A couple of things that are inevitable when planning a wedding: overflowing happiness, a case or two of Pinterest fatigue – and disagreements with your partner. Throw in a few spreadsheet sessions with wine or coffee (depending on your role) and that’s it. That, in summary, is wedding planning. The good news? You will still be overjoyed when you say “I know” no matter what it takes to get you there. But today we are talking about wedding planning battles because even if they inevitably happen, there are ways to deal with them.
Elizabeth Wellington is a psychotherapist and founder of Kinship cooperation. Through online courses, communities, and counseling, Elizabeth and her team are your emotional allies for the greatest changes in life. And as creative director at A good business Natalie Good had her fair share of soldier couples through disagreements on the way to the altar. In between the two, they have practical advice to help you work through the wedding planning arguments through to the big, drama-free day.
How to Prevent Wedding Drama Before It Happens
Before you wrap up your wedding reception, consider the personalities you are bringing together. Will the combination be consistently supportive or cause drama? Be honest with yourself about people’s strengths and limitations. – Natalie
Dealing with wedding planning arguments with family and in-laws
The wedding planning process is an emotionally charged time for the family. Sometimes feelings get hurt and you get stuck in the middle. I’ve had a lot of conversations with brides over the years (therapy sessions, lol) and the best part is to take a deep breath first. Weddings bring out the best – or the worst – in people. Your job is to keep your perspective on the situation. If a family member or future-in-law is causing the problem, take time to discuss the problem individually. Maybe they feel left out and really want to participate. Set healthy boundaries for you and your fiancé, but also give that person responsibility for a task. These people are your family (or soon will be) and it is important to your happiness as a couple that you find out through communication. – Natalie
Compromise with your fiancé
Wedding-related disagreements with your fiancé provides an invaluable opportunity to compromise. Conflict and tension persist even in the best marriages. That is completely normal and healthy. In this way you control the tension and resolve the conflicts with your partner that are important. It is critical that both partners feel heard and respected when resolving a dispute. And it’s just as important that each partner feel like the other has given a little rather than insistently, “My way or the Autobahn.” -Elizabeth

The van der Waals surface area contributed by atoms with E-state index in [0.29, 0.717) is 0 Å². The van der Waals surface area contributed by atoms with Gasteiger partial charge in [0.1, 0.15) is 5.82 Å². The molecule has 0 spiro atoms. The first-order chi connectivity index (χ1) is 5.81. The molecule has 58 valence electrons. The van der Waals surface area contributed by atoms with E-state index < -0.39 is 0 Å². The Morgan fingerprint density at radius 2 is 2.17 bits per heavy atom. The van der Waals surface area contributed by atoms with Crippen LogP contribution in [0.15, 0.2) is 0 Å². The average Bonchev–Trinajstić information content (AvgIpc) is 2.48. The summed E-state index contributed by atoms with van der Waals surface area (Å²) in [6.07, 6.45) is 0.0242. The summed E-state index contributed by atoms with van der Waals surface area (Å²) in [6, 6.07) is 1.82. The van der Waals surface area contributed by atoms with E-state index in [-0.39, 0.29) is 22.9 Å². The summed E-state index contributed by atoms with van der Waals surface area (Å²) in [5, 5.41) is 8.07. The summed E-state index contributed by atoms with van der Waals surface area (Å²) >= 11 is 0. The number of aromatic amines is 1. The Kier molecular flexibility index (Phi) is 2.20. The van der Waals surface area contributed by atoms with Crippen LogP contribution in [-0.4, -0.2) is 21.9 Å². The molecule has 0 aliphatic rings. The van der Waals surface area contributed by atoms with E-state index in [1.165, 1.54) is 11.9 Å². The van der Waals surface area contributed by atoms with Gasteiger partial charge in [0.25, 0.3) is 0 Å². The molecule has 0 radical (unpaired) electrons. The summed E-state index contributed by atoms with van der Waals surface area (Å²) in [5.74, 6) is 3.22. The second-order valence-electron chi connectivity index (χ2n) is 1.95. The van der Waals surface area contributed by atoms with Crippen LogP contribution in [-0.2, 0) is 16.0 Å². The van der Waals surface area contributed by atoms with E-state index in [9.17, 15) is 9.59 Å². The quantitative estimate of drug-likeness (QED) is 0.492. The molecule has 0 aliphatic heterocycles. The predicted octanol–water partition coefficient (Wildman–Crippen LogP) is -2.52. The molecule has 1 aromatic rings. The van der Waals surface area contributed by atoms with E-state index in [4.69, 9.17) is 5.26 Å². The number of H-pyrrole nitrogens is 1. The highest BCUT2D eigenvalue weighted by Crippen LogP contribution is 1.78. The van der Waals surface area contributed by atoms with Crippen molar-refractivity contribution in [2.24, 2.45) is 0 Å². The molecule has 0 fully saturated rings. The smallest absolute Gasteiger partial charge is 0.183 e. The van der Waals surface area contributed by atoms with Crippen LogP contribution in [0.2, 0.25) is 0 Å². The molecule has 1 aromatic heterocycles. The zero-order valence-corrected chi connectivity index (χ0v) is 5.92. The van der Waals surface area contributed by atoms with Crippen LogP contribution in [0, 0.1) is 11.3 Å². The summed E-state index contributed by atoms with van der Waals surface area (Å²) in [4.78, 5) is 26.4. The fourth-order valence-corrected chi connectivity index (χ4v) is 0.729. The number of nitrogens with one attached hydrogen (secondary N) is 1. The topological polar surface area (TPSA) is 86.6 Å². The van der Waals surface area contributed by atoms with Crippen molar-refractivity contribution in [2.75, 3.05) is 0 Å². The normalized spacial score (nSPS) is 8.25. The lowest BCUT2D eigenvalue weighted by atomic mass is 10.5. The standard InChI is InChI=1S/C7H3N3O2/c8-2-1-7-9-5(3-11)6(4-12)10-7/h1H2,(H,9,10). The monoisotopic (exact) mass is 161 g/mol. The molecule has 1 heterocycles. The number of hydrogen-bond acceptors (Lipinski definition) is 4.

Avoid wedding planning fights by trying to understand
The first step to compromise is communicating with openness, honesty and lack of judgment. Give each partner time to speak openly about their feelings and motivations that are at the center of the difference of opinion. First and foremost, the “listening partner” must try to understand, not convince, argue or tell them that they are wrong. Feeling emotionally understood can temper even the most persistent wedding planning arguments. Your goal is to ensure that your partner feels fully understood when you accept their position. You don’t have to like your partner’s position, but you need to try to understand why it is important to your partner and accept your differences. Ask questions like, “What is important to you?” or “Why is this emotionally important to you?” -Elisabeth
Set the stage for negotiations
As soon as both partners take turns communicating and listening, negotiations can begin. Set the stage for the negotiation by being open to influence. To do this, both of you need to take a deep breath, relax your body and say to yourself, “I am open to being influenced by my partner. I will be open to change my position. I am open to making decisions for us and not for me. “-Elisabeth
Define Negotiables + Non-Negotiables
Next, each partner needs to define the issues that they will and will not negotiate. Start with your non-negotiable stuff. These are needs for the wedding (or process) that you absolutely cannot live without. Be realistic and try to keep your list short. Remember, being open to influence means thinking about what’s best for ‘us’, not just ‘me’. Next, define each of your negotiating items: the needs that each of you would like to live without. Your items to negotiate may include the specifics of your broader non-negotiable needs, such as: B. How, when and where your non-negotiable needs are met. -Elisabeth
Practice creative collaboration
The partners should listen to each other’s needs in order to work together and creatively. The goal is to satisfy as many non-negotiable partners as possible by using each partner’s negotiating stuff to get there. The mind should read, “Okay, how can we meet some of your non-negotiable needs? How can we meet some of me now? “-Elisabeth
Commit to understanding
When you and your fiancé are committed to understanding each other’s needs, serving, and working as a team, you should be willing to give a little by looking at the bigger picture. Your wedding (and your marriage) is a symbol of your commitment to the good of your partner. This process should reflect this. If there are areas of conflict that seem to be bogged down, you and your partner may not have completed the first step of nonjudgmental understanding and acceptance. You may have to come back to this piece over and over again and work to examine the emotional significance of this subject with the utmost sensitivity and compassion before negotiations can take place. “-Elisabeth
This is about fighting the good fight.
Photos 1 + 3 by Shari + Mike Photographers from this epic mountaintop wedding with a must-see video + first look
Photos 2 + 4 of Avonné photography of this posh home wedding inspiration transformed into real vows renewal